When I visited London for the first time, in 1962, I had an account with an Australian bank whose offices were located on Berkeley Square, an elegant tree-shaded corner of Westminster.
At that time, I had no reason to be interested in the fact—if I had known it—that this square used to be the London address of an ancient family named Berkeley whose castle was located over in Gloucestershire, to the north of Bristol.
This was not the first time I had encountered the name Berkeley. As a philosophy student in Australia, I had been greatly intrigued by the weirdly imaginative ideas of the Anglo-Irish bishop George Berkeley [1685-1753].
He suggested that material objects might not really exist such as we commonly envisage them. When we perceive the presence of such an object, our perceptions of it are indeed quite real, but they don't necessarily prove that there exists, behind these perceptions, a material object that is constantly present, even when it's not being perceived. This way of looking at things raises a problem. If an object only exists when it is being perceived, then what becomes of it as soon as it is no longer being perceived? Imagine a tree in the forest. Does it cease to exist when it's no longer perceived, and then come back into existence as soon as there's somebody to perceive it once again? That doesn't sound like a very reassuring explanation of existence, to say the least. Berkeley appealed to magic to extricate himself from this puzzling situation. He suggested that the tree never really ceases to exist at any instant, no matter whether or not a human viewer is looking at it, since God is on hand permanently to perceive it. Funnily enough, in spite of the weird nature of Berkeley's theory, it receives an echo in modern physics, where commonsense notions of matter have been replaced by abstract constructs. As Bertrand Russell once said about matter: "I should define it as what satisfies the equations of physics."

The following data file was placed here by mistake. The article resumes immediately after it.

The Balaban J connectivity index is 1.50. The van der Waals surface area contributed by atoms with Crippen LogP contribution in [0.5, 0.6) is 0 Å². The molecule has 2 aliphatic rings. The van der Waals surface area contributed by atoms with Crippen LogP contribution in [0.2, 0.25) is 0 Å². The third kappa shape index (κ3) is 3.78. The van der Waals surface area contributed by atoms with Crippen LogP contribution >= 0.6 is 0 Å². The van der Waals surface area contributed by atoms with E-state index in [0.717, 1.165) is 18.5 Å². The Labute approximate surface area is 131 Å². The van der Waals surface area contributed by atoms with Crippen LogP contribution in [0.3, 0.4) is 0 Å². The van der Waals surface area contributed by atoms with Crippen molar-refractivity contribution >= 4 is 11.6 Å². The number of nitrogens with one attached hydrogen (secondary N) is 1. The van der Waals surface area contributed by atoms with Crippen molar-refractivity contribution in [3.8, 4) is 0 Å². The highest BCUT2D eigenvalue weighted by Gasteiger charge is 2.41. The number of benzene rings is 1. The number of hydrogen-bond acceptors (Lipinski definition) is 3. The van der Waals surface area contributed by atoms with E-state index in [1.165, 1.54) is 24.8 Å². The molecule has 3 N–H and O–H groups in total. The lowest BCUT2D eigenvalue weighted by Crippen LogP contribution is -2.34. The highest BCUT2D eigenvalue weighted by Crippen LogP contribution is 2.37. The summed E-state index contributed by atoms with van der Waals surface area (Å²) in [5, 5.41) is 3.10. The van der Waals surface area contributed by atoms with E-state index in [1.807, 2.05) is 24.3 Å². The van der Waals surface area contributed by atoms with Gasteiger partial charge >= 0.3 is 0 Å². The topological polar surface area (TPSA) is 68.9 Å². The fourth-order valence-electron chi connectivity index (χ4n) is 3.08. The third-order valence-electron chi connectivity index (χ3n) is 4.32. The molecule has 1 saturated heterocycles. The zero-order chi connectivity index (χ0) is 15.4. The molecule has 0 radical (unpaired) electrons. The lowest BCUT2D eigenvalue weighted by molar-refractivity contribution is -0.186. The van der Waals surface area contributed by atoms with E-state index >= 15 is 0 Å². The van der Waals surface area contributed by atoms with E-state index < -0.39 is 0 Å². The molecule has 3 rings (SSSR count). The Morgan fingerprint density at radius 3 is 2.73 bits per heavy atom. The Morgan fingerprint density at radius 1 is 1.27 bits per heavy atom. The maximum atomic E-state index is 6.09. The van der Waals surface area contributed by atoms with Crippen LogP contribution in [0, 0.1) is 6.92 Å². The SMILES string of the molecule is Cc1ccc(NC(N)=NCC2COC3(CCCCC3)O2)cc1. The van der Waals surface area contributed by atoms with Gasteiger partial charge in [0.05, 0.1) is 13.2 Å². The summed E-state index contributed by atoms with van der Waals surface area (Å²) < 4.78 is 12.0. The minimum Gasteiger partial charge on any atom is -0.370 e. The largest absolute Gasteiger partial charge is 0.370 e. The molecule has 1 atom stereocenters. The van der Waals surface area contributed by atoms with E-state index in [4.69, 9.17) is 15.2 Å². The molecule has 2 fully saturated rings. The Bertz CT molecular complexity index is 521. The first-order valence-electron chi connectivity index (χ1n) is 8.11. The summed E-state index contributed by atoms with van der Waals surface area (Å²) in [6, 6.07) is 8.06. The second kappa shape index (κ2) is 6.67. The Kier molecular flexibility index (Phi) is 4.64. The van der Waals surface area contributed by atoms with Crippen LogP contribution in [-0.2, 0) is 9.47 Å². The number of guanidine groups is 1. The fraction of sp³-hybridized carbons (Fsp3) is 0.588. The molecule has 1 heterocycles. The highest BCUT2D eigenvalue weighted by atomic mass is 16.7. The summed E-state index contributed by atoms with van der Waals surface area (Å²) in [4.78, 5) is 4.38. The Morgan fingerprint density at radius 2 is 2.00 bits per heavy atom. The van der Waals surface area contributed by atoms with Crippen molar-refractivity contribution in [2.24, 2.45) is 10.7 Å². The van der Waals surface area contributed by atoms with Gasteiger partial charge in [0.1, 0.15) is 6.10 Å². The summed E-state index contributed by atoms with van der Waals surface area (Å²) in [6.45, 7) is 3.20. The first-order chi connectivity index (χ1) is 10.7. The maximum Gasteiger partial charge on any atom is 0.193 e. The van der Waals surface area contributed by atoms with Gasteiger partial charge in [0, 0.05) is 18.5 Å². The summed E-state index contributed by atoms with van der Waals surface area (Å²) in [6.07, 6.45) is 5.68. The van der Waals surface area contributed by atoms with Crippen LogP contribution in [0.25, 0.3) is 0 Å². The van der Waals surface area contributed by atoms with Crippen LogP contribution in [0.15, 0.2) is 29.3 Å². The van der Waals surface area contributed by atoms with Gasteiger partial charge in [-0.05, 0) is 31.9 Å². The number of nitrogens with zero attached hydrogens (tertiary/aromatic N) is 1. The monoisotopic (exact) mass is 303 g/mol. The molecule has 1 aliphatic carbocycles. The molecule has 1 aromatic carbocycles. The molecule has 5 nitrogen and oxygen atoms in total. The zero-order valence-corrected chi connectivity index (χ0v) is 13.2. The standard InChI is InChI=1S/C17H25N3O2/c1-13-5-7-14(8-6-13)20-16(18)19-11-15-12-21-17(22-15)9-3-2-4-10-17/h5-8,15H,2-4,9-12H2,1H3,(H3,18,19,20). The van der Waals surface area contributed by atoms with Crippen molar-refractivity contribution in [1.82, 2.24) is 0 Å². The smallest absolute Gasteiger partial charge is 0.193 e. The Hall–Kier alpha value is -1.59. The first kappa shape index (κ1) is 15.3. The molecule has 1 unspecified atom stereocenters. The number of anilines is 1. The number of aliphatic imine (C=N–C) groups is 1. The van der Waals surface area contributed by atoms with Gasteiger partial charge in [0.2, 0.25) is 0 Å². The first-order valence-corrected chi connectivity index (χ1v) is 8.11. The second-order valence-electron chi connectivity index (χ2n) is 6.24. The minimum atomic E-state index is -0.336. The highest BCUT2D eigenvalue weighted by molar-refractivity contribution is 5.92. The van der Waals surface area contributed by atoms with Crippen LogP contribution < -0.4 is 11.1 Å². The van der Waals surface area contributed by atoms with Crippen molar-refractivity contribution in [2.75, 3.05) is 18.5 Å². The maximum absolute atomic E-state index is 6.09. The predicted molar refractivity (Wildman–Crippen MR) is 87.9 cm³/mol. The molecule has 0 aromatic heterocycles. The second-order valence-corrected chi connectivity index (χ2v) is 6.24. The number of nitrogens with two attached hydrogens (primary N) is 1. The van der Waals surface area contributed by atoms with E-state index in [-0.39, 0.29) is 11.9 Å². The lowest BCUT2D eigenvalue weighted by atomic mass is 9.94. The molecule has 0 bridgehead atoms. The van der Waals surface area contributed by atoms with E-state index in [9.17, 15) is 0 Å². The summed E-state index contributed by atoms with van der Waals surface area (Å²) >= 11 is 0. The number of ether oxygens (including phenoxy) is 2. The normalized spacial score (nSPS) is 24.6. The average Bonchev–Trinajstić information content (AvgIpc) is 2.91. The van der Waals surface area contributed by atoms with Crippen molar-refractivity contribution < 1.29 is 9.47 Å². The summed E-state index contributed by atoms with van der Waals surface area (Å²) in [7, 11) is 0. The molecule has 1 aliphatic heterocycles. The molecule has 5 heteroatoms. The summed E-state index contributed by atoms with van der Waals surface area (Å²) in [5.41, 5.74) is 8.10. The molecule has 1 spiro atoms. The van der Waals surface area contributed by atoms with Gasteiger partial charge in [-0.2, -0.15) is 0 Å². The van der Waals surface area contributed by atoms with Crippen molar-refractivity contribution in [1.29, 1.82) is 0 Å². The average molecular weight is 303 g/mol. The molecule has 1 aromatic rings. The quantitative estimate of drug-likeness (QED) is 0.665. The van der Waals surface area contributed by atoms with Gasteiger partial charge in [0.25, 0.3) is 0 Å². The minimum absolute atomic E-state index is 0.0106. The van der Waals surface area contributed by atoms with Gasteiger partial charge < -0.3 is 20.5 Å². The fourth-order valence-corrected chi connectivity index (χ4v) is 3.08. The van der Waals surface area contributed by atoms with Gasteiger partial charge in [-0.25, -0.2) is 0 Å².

George Berkeley (who wasn't yet a bishop) spent a few years in America, and he happens to be the author of a celebrated line of poetry: Westward the course of empire takes its way. These words inspired the famous mural painting by Emanuel Leutze representing the arrival of European Americans on the shores of the Pacific.
These words were also the reason why the name of the poet George Berkeley was given to the future university city in California.
It is said that George Berkeley was in fact a descendant of the above-mentioned ancient family from Gloucestershire. This idea amuses me greatly, for I too am a descendant of those folk. The patriarch of that family, Maurice Berkeley [1218-1281], married Isabel de Douvres, daughter of the Fitzroy chap—designated in the following chart as Richard Chilham, a bastard son of King John—after whom I have named my young Border Collie dog.
My findings in this ancient family-history domain are relatively recent (dating from the second half of 2009), and there are still many loose ends that I haven't got around to exploring. Among these loose ends, there have been these two men named Berkeley. I now realize that I shall only have to "plug myself into" the rich and well-documented history of the Berkeley family, and I shall surely be able to enhance rapidly and considerably my existing research results.